Long-term, not quick profit

3 November 2000

Long-term, not quick profit

While the alpaca industry is

becoming more commercially

orientated, farmers should

treat alpacas as a secondary

enterprise and understand

they will need to be

committed to realise returns.

Hannah Velten reports

IMPRESSIVE profit margins hide the fact that alpaca production is a long-term commitment and not suitable for those farmers wishing to make a quick profit.

"Farmers must understand that alpaca farming is a long winded, high risk affair that requires high initial capital," says Nick Harrington-Smith of Sussex-based Arunvale Alpacas.

With breeding females costing between £6000-£7500 each and only producing one cria (baby alpaca) a year, returns are slow (see panel).

Fibre sold through the recently established British Alpaca Fibre Co-operative is reaching a base price of £10/kg, with added payments for quality fibre. This price is gradually rising, but an alpaca will only produce about 3kg of fibre a year.

"You may get the variable costs back on the animal and a small margin from fibre sales," says Mr Harrington-Smith. But keeping and managing alpacas could not be simpler, he adds. "It is much like sheep management without all the health problems. They do not get foot-rot and incidences of scald and fly strike are negligible."

Routine tasks include foot trimming three times a year, worming and vaccinating for clostridial diseases twice a year, but they do not need to be dipped. Shearing is carried out once a year between May and June, with alpacas stretched out on a harness to be shorn. Because alpacas teeth continually grow, annual grinding may be needed to allow them to eat properly. Alpacas eat 1.5% of their body weight in dry matter, so they can be kept on short grass on marginal land. Stocking density is 10-12/ha (4-5/acre) and because they are so light – 65-75kg – they do not poach ground.

Feeding a 14-15% protein alpaca coarse mix is necessary in winter and for lactating females. This contains trace elements, minerals and vitamins that the alpacas lack due to UK conditions.

But care must be taken when feeding extra energy and proteins, as fibre quality is reduced. Levels must be kept back without affecting pregnancy and growth rates. But further research is being undertaken by Bristol Veterinary School into the physiology of the animal, as little is known.

Female alpacas are unusual in that they are induced ovulators, meaning that mating triggers off ovulation 48 hours later, so they can be mated any time of the year. Once served naturally, semen remains viable within the female for hours, so further services are not required unless the female returns.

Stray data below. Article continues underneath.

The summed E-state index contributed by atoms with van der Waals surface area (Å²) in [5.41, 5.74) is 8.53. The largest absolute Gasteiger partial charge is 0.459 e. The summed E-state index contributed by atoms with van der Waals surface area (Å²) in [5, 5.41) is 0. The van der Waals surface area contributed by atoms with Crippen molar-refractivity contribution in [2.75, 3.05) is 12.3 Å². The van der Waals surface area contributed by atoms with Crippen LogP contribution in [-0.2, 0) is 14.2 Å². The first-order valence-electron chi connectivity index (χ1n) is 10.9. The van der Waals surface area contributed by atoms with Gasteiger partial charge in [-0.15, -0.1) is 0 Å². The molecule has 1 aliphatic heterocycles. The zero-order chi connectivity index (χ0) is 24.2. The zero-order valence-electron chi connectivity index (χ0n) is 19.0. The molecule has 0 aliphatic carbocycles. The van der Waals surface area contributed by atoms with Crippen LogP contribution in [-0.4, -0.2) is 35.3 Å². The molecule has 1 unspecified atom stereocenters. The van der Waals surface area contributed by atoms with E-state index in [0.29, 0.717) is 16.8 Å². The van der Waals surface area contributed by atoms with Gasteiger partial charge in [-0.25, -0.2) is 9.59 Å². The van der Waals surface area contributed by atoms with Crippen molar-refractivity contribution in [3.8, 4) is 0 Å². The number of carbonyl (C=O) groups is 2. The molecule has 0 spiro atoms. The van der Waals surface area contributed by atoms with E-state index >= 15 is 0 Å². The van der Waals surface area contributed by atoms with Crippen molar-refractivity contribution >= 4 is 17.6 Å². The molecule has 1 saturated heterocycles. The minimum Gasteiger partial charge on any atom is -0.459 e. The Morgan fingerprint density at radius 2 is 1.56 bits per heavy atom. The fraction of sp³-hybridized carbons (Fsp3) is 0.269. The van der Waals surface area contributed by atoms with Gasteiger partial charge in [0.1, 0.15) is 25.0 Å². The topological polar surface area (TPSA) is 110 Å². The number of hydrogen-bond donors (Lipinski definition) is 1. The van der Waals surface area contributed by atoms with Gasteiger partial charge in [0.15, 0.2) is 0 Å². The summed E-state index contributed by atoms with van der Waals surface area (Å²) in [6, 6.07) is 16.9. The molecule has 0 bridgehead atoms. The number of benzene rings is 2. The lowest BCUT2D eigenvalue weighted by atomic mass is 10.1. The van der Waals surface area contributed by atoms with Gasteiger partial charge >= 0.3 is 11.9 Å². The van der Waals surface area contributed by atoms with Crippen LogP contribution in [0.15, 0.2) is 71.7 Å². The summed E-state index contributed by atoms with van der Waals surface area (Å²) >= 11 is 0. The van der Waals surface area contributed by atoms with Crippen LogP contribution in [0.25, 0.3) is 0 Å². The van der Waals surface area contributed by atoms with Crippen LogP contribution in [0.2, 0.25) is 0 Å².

Females can be served from one year old, have a gestation period of about 11.5 months and will give birth in daylight hours. They will continue to breed for about 15 years.

Being originally from the Andes, alpacas are hardy animals, used to extreme conditions and high altitudes. But Mr Harrington-Smith believes that UK producers may be tempted to house them, which he thinks will ruin their toughness.

"If farmers are interested in alpacas, they should think of them as a secondary industry running alongside the main enterprise."

Devon dairy farmer, Ian Waldron, took this advice. He was running a 105-cow herd but became disillusioned because of BSE and red tape. Four years ago he bought two female alpacas and ran them with the herd.

"Initially they fitted the bill, running alongside the dairy cows. They are easy to keep and require little land and no special housing or fencing," says Mr Waldron.

Because of the slow breeding process – one cria a year – it has taken a while to build up the herd to 45 breeding females but Mr Waldron sold the dairy 18 months ago, because the alpaca enterprise was more profitable.

Mother and cria Huacaya alpacas, the most plentiful breed in the world.


&#8226 £7500 for a breeding female.

&#8226 3.5% insurance premium.

&#8226 £45-£50 variable costs, including forage.

&#8226 £1000 stud fee.

&#8226 £8500 for a cria sold at 15-16 months.

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